Chakra means disk, referring to a wheel of energies at specific points in the body. Chakras are energetic points in our bodies, where nerves intersect and energies get stored. Each chakra corresponds to a specific major part of the body and consequently rules specific emotions associates with that part. For example, the root chakra, Mooladhara, which is located at the base of the spine, is connected to our survival instinct and preservation of self. An unbalanced root chakra can create emotions of fear, thoughts of not deserving to live. Manipura chakra is located at the navel and rules our power, our will. Hence, the emotions you feel in your stomach when you are both confident and powerful, or insecure and weak. A balanced Manipura chakra translates in a sense of "i have the right to have". The higher you go in the body, the closer you are to connecting with the universe (metaphorically). Hence, the second to highest chakra is the Agya chakra, located at your third eye (in between your eyes on the forehead) and rules intuition, creativity, imagination. The higher people reach into their personal development, the more they can access energy from their higher chakras. The highest chakra of the seven is Sahasra, located on the top of the head and handling awareness and consciousness.

Chakras are a beautiful metaphor for the connection between body and universe, human and higher consciousness. You can look at them from a physical perspective, as they correspond to nerve connections and emotions in the body, but you can also look at them in the relation with your spirit.

5. The Om Chanting (Aum)

Om is considered a very powerful sound, spiritually and creatively charged. It consists of the sounds a, u and m, which are the basics of every sound. It is believed to be the sounds of the internal and external universe, the primordial sound, and when we chant it, we align our energy to the vibration of the universe. The vibration of the sound "aum" has the same frequency as the sounds intercepted in the universe.

In some classes, you will hear teachers chanting. The chants all have spiritual meanings, and apparently have been developed in such a way that the vibrations of the sounds are also healing to the body, mind and spirit.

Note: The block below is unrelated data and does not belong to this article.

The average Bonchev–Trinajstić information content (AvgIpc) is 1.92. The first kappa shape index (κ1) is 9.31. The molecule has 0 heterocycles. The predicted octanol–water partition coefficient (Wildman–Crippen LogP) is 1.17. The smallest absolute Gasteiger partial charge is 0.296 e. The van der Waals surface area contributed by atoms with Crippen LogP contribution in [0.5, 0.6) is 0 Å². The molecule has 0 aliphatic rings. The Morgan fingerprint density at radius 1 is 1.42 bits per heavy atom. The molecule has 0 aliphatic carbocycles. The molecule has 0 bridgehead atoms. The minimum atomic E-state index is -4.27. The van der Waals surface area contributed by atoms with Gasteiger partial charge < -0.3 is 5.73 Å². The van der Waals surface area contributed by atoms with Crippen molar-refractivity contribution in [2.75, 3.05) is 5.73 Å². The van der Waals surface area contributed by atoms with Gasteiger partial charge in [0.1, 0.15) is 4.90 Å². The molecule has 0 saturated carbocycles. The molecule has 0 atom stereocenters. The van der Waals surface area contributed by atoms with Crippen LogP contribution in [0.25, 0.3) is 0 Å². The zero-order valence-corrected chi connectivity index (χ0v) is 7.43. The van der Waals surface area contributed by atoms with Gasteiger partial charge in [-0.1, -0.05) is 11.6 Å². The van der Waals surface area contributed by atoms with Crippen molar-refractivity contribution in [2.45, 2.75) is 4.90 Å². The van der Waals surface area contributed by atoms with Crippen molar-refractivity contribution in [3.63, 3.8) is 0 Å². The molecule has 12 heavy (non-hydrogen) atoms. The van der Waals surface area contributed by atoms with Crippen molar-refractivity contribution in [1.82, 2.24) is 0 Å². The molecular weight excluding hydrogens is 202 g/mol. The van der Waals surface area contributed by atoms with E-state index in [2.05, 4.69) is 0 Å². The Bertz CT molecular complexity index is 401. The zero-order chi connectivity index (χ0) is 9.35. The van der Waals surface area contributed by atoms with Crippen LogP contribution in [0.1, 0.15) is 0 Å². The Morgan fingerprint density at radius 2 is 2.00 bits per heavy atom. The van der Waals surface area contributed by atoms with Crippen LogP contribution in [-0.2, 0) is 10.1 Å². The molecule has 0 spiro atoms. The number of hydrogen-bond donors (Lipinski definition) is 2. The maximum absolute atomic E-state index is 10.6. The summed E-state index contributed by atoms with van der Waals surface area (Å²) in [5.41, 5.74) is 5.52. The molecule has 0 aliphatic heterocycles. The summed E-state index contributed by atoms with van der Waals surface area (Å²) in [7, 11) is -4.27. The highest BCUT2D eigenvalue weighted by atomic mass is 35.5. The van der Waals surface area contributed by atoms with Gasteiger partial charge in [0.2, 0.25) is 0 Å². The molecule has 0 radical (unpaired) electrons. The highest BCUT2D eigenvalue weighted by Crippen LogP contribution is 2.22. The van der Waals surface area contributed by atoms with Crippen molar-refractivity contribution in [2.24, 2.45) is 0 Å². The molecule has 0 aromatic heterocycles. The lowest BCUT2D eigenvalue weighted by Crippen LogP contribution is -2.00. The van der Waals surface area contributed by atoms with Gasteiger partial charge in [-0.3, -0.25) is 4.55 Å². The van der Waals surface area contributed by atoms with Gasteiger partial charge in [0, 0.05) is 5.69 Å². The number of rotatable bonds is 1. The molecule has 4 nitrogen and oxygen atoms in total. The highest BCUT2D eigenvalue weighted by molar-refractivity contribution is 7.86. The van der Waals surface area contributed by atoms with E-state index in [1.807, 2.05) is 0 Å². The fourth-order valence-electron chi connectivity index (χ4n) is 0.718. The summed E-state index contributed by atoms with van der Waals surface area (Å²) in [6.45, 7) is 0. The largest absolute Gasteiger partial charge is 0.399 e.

6. The Nervous System

Yoga has been proven to have numerous health benefits. From the obvious physical ones, caused by the systematic movement of our bodies, to energetic ones, caused by detoxifying the blood and regenerating our cells, to balancing your hormones and increasing your flexibility. But there is one major benefit that is little talked about in the mainstream. The influence on the nervous system, which links everything together.

Our nervous system consists of central nervous system (spinal cord, brain etc), peripheral nervous system (the motor and sensory nerves) and the autonomic nervous system, which controls the involuntary actions such as heartbeat, digestion or immune system.

This autonomic nervous system is divided between sympathetic (fight or flight) and parasympathetic (rest and restore) nervous system. Yoga activates our parasympathetic nervous system and works to regulate our internal processes of restoring. Hence, people who practice yoga regularly see an improvement in many health areas, from reversing or preventing grave diseases (due to a good functioning of the immune system), to looking younger for longer, dealing better with daily stresses or improving your bone mass.

8. Male and Female Energies

In Chinese philosophy, they talk about Yin and Yang. Two halves of a whole. In Yoga, we talk about male and female, same two halves of a whole. Each person has both male and female energies inside. Female energies are nurturing, male energies are providing Female is being, while male is doing. When these energies are in balance within our bodies, we feel whole. We can act with confidence (male) while embracing life's beauties (female). Same in relationships, if both people have their yin and yang in balance, they can have a beautiful exchange of energies and grow together. When they are out of balance, there can be power struggles, incapacity of accepting or giving love, or insecurity in our actions.

The practice of yoga aims at balancing these energies and honoring them in yourself and in others.

7. It's all Connected

The human body is like complex machine. You cannot treat it in bits and pieces and expect it to function as a whole. Your physical fitness is closely related to your mental health, your mood, your beliefs, your environment, your breath, your digestion, your blood sugar, or the hairs on your head. One influences the other. Yoga touches on all of them. Even if you do it for the physical aspect of it (for example, staying or getting fit by doing complicated inversions and flexibility marathons), you cannot help but realize the effects on your mood, your energy, or your overall health.

That is why I love the asana practice of yoga. Because it is a perfect me time. On that mat, I get to detox my body, build my muscles, tend to my internal organs and immune system, all while releasing emotions, balancing my energies, connecting to my deeper self and to the ones around me. And as we've seen, yoga is not just what you do on the mat. But the mat is a great start. Once you start feeling the benefits you get by showing up on your mat, you learn more about the benefits and philosophy of yoga, and you slowly find yourself incorporating these beautiful teachings of love, non-harm and gratitude in every area of your life.